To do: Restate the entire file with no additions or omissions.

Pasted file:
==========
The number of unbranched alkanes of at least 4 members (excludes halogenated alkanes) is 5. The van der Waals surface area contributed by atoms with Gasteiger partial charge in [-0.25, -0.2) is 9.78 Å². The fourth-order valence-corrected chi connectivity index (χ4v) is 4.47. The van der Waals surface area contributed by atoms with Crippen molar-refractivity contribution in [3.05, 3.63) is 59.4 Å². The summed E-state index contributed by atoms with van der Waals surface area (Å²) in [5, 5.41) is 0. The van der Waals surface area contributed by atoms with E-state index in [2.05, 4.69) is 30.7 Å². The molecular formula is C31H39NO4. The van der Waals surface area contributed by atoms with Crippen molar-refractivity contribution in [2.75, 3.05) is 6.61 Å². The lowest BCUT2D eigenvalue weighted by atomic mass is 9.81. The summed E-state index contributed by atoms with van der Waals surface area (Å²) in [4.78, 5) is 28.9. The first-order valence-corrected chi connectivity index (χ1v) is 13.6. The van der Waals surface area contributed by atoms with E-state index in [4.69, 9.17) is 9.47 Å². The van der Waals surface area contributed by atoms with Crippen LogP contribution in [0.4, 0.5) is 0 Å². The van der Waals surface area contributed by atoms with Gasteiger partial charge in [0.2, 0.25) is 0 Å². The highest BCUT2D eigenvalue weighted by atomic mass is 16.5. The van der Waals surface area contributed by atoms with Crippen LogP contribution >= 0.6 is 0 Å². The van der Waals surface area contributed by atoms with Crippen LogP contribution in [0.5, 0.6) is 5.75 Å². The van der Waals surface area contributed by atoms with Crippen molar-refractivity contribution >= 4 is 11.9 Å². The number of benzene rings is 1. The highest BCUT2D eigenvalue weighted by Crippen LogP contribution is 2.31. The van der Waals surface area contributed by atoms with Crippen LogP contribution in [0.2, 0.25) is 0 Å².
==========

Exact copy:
The number of unbranched alkanes of at least 4 members (excludes halogenated alkanes) is 5. The van der Waals surface area contributed by atoms with Gasteiger partial charge in [-0.25, -0.2) is 9.78 Å². The fourth-order valence-corrected chi connectivity index (χ4v) is 4.47. The van der Waals surface area contributed by atoms with Crippen molar-refractivity contribution in [3.05, 3.63) is 59.4 Å². The summed E-state index contributed by atoms with van der Waals surface area (Å²) in [5, 5.41) is 0. The van der Waals surface area contributed by atoms with E-state index in [2.05, 4.69) is 30.7 Å². The molecular formula is C31H39NO4. The van der Waals surface area contributed by atoms with Crippen molar-refractivity contribution in [2.75, 3.05) is 6.61 Å². The lowest BCUT2D eigenvalue weighted by atomic mass is 9.81. The summed E-state index contributed by atoms with van der Waals surface area (Å²) in [4.78, 5) is 28.9. The first-order valence-corrected chi connectivity index (χ1v) is 13.6. The van der Waals surface area contributed by atoms with E-state index in [4.69, 9.17) is 9.47 Å². The van der Waals surface area contributed by atoms with Crippen LogP contribution in [0.4, 0.5) is 0 Å². The van der Waals surface area contributed by atoms with Gasteiger partial charge in [0.2, 0.25) is 0 Å². The highest BCUT2D eigenvalue weighted by atomic mass is 16.5. The van der Waals surface area contributed by atoms with Crippen LogP contribution >= 0.6 is 0 Å². The van der Waals surface area contributed by atoms with Crippen LogP contribution in [0.5, 0.6) is 5.75 Å². The van der Waals surface area contributed by atoms with Crippen molar-refractivity contribution >= 4 is 11.9 Å². The number of benzene rings is 1. The highest BCUT2D eigenvalue weighted by Crippen LogP contribution is 2.31. The van der Waals surface area contributed by atoms with Crippen LogP contribution in [0.2, 0.25) is 0 Å².